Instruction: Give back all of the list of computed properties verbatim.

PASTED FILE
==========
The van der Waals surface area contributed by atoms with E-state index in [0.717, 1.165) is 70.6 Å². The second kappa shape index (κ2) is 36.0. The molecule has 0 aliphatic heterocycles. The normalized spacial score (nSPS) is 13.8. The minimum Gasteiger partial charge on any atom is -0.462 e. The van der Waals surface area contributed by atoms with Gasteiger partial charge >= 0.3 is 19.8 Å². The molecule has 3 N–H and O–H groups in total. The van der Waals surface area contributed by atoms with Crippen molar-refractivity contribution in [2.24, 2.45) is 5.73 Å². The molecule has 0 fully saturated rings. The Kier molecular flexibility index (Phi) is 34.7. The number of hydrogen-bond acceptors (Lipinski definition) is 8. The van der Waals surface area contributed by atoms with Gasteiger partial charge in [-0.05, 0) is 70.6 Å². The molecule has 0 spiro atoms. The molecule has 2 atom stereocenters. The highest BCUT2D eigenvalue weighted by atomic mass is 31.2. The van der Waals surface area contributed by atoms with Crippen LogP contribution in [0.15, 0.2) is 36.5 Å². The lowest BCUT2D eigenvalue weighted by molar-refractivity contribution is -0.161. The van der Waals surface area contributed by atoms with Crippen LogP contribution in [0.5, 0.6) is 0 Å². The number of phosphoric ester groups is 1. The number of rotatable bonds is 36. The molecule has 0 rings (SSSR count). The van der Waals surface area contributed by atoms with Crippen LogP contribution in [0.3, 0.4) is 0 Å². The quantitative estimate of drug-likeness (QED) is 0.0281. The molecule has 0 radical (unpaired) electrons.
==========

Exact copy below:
The van der Waals surface area contributed by atoms with E-state index in [0.717, 1.165) is 70.6 Å². The second kappa shape index (κ2) is 36.0. The molecule has 0 aliphatic heterocycles. The normalized spacial score (nSPS) is 13.8. The minimum Gasteiger partial charge on any atom is -0.462 e. The van der Waals surface area contributed by atoms with Gasteiger partial charge >= 0.3 is 19.8 Å². The molecule has 3 N–H and O–H groups in total. The van der Waals surface area contributed by atoms with Crippen molar-refractivity contribution in [2.24, 2.45) is 5.73 Å². The molecule has 0 fully saturated rings. The Kier molecular flexibility index (Phi) is 34.7. The number of hydrogen-bond acceptors (Lipinski definition) is 8. The van der Waals surface area contributed by atoms with Gasteiger partial charge in [-0.05, 0) is 70.6 Å². The molecule has 0 spiro atoms. The molecule has 2 atom stereocenters. The highest BCUT2D eigenvalue weighted by atomic mass is 31.2. The van der Waals surface area contributed by atoms with Crippen LogP contribution in [0.15, 0.2) is 36.5 Å². The lowest BCUT2D eigenvalue weighted by molar-refractivity contribution is -0.161. The van der Waals surface area contributed by atoms with Crippen LogP contribution in [0.5, 0.6) is 0 Å². The number of phosphoric ester groups is 1. The number of rotatable bonds is 36. The molecule has 0 rings (SSSR count). The van der Waals surface area contributed by atoms with Crippen LogP contribution in [0.3, 0.4) is 0 Å². The quantitative estimate of drug-likeness (QED) is 0.0281. The molecule has 0 radical (unpaired) electrons.